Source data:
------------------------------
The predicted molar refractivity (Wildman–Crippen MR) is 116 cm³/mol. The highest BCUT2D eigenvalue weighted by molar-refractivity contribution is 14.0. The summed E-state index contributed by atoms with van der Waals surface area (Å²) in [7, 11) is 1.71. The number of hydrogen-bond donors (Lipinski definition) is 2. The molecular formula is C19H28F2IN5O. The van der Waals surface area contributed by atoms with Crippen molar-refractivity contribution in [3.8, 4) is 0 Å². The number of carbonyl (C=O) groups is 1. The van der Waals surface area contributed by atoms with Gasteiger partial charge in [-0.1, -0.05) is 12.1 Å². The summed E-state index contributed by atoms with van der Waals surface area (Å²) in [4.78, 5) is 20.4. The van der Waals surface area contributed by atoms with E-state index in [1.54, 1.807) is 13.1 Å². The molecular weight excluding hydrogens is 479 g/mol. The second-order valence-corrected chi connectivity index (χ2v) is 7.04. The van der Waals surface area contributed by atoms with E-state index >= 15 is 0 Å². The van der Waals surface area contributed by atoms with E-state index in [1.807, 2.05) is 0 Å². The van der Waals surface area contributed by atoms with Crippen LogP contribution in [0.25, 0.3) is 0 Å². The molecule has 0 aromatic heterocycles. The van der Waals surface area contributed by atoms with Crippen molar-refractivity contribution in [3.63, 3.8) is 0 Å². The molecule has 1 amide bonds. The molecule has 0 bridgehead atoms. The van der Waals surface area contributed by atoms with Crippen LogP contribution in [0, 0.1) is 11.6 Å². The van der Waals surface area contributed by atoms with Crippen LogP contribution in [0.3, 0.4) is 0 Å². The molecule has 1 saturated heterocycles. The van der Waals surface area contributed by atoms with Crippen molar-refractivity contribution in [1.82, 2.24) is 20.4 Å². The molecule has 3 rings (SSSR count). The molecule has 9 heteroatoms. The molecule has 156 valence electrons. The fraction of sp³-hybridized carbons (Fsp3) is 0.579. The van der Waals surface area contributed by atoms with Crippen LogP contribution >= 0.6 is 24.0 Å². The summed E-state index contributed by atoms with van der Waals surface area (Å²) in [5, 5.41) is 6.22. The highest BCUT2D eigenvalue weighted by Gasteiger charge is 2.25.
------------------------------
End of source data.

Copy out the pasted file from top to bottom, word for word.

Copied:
The predicted molar refractivity (Wildman–Crippen MR) is 116 cm³/mol. The highest BCUT2D eigenvalue weighted by molar-refractivity contribution is 14.0. The summed E-state index contributed by atoms with van der Waals surface area (Å²) in [7, 11) is 1.71. The number of hydrogen-bond donors (Lipinski definition) is 2. The molecular formula is C19H28F2IN5O. The van der Waals surface area contributed by atoms with Crippen molar-refractivity contribution in [3.8, 4) is 0 Å². The number of carbonyl (C=O) groups is 1. The van der Waals surface area contributed by atoms with Gasteiger partial charge in [-0.1, -0.05) is 12.1 Å². The summed E-state index contributed by atoms with van der Waals surface area (Å²) in [4.78, 5) is 20.4. The van der Waals surface area contributed by atoms with E-state index in [1.54, 1.807) is 13.1 Å². The molecular weight excluding hydrogens is 479 g/mol. The second-order valence-corrected chi connectivity index (χ2v) is 7.04. The van der Waals surface area contributed by atoms with E-state index >= 15 is 0 Å². The van der Waals surface area contributed by atoms with E-state index in [1.807, 2.05) is 0 Å². The van der Waals surface area contributed by atoms with Crippen LogP contribution in [0.25, 0.3) is 0 Å². The molecule has 0 aromatic heterocycles. The van der Waals surface area contributed by atoms with Crippen molar-refractivity contribution in [3.63, 3.8) is 0 Å². The molecule has 1 amide bonds. The molecule has 0 bridgehead atoms. The van der Waals surface area contributed by atoms with Crippen LogP contribution in [0, 0.1) is 11.6 Å². The van der Waals surface area contributed by atoms with Crippen LogP contribution in [0.3, 0.4) is 0 Å². The molecule has 1 saturated heterocycles. The van der Waals surface area contributed by atoms with Crippen molar-refractivity contribution in [1.82, 2.24) is 20.4 Å². The molecule has 3 rings (SSSR count). The molecule has 9 heteroatoms. The molecule has 156 valence electrons. The fraction of sp³-hybridized carbons (Fsp3) is 0.579. The van der Waals surface area contributed by atoms with Crippen LogP contribution >= 0.6 is 24.0 Å². The summed E-state index contributed by atoms with van der Waals surface area (Å²) in [5, 5.41) is 6.22. The highest BCUT2D eigenvalue weighted by Gasteiger charge is 2.25.